Monoterpenes are a class of terpenes that consist of two isoprene units and have the molecular formula C10H16. Monoterpenes may be linear or contain rings, biochemical modifications such as oxidation or rearrangement produce the related monoterpenoids. Biosynthetically, isopentenyl pyrophosphate and dimethylallyl pyrophosphate are combined to form geranyl pyrophosphate, elimination of the pyrophosphate group leads to the formation of acyclic monoterpenes such as ocimene and the myrcenes. Hydrolysis of the groups leads to the prototypical acyclic monoterpenoid geraniol. Additional rearrangements and oxidations provide compounds such as citral, citronellol, many monoterpenes found in marine organisms are halogenated, such as halomon. In addition to attachments, the isoprene units can make connections to form rings. The most common ring size in monoterpenes is a six-membered ring, a classic example is the cyclization of geranyl pyrophosphate to form limonene. The terpinenes and terpinolene are formed similarly, hydroxylation of any of these compounds followed by dehydration can lead to the aromatic p-cymene.
Important terpenoids derived from monocyclic terpenes are menthol, carvacrol, geranyl pyrophosphate can undergo two sequential cyclization reactions to form bicyclic monoterpenes, such as pinene which is the primary constituent of pine resin. Other bicyclic monoterpenes include carene, sabinene and thujene, camphor and eucalyptol are examples of bicyclic monoterpenoids containing ketone and ether functional groups, respectively. Monoterpenes are emitted by forests and form aerosols that can serve as condensation nuclei. Such aerosols can increase the brightness of clouds and cool the climate, several monoterpenes derivatives have antibacterial activity, such as linalool
A chemical reaction is a process that leads to the transformation of one set of chemical substances to another. Nuclear chemistry is a sub-discipline of chemistry that involves the reactions of unstable. The substance initially involved in a reaction are called reactants or reagents. Chemical reactions are characterized by a chemical change, and they yield one or more products. Reactions often consist of a sequence of individual sub-steps, the elementary reactions. Chemical reactions are described with chemical equations, which present the starting materials, end products. Chemical reactions happen at a characteristic reaction rate at a given temperature, reaction rates increase with increasing temperature because there is more thermal energy available to reach the activation energy necessary for breaking bonds between atoms. Reactions may proceed in the forward or reverse direction until they go to completion or reach equilibrium, Reactions that proceed in the forward direction to approach equilibrium are often described as spontaneous, requiring no input of free energy to go forward.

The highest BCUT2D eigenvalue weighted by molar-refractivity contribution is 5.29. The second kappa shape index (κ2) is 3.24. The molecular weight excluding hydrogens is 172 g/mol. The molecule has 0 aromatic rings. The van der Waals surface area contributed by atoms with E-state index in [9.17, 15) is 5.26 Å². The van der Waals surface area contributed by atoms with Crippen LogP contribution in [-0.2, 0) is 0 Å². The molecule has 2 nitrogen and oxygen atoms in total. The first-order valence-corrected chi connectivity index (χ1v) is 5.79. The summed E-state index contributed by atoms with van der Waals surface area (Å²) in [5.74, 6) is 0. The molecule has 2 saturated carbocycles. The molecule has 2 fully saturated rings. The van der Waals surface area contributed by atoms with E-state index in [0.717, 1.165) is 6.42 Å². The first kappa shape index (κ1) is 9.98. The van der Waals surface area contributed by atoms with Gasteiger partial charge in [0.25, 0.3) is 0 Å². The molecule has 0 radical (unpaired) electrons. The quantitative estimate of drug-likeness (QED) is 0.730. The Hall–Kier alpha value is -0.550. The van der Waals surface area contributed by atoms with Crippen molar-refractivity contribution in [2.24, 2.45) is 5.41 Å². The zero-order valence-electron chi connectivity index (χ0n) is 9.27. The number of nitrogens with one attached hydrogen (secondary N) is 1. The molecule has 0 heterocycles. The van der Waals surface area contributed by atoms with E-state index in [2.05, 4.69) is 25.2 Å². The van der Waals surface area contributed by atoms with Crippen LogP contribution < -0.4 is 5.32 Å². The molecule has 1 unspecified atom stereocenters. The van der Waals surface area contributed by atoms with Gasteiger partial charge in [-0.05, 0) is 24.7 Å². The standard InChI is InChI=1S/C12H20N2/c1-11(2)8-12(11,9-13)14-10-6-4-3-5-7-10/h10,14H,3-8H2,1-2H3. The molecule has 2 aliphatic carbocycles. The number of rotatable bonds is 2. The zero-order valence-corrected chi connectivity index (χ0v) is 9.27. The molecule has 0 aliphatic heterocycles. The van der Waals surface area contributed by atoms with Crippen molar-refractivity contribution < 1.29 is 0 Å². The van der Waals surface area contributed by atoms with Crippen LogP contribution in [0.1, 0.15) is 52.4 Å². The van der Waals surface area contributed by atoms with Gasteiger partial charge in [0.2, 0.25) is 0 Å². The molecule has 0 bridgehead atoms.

Non-spontaneous reactions require input of energy to go forward. Different chemical reactions are used in combinations during chemical synthesis in order to obtain a desired product, in biochemistry, a consecutive series of chemical reactions form metabolic pathways. These reactions are catalyzed by protein enzymes. Chemical reactions such as combustion in fire and the reduction of ores to metals were known since antiquity, in the Middle Ages, chemical transformations were studied by Alchemists. They attempted, in particular, to lead into gold, for which purpose they used reactions of lead. The process involved heating of sulfate and nitrate minerals such as sulfate, alum. In the 17th century, Johann Rudolph Glauber produced hydrochloric acid and sodium sulfate by reacting sulfuric acid, further optimization of sulfuric acid technology resulted in the contact process in the 1880s, and the Haber process was developed in 1909–1910 for ammonia synthesis. From the 16th century, researchers including Jan Baptist van Helmont, Robert Boyle, the phlogiston theory was proposed in 1667 by Johann Joachim Becher.
It postulated the existence of an element called phlogiston, which was contained within combustible bodies. This proved to be false in 1785 by Antoine Lavoisier who found the explanation of the combustion as reaction with oxygen from the air
Catalysis is the increase in the rate of a chemical reaction due to the participation of an additional substance called a catalyst. In most cases, reactions occur faster with a catalyst because they require less activation energy, since they are not consumed in the catalyzed reaction, catalysts can continue to act repeatedly. Often only tiny amounts are required in principle, in the presence of a catalyst, less free energy is required to reach the transition state, but the total free energy from reactants to products does not change. A catalyst may participate in multiple chemical transformations, the effect of a catalyst may vary due to the presence of other substances known as inhibitors or poisons or promoters. Catalyzed reactions have an activation energy than the corresponding uncatalyzed reaction, resulting in a higher reaction rate at the same temperature. However, the mechanics of catalysis is complex. Usually, the catalyst participates in this slowest step, and rates are limited by amount of catalyst, in heterogeneous catalysis, the diffusion of reagents to the surface and diffusion of products from the surface can be rate determining. A nanomaterial-based catalyst is an example of a heterogeneous catalyst, analogous events associated with substrate binding and product dissociation apply to homogeneous catalysts.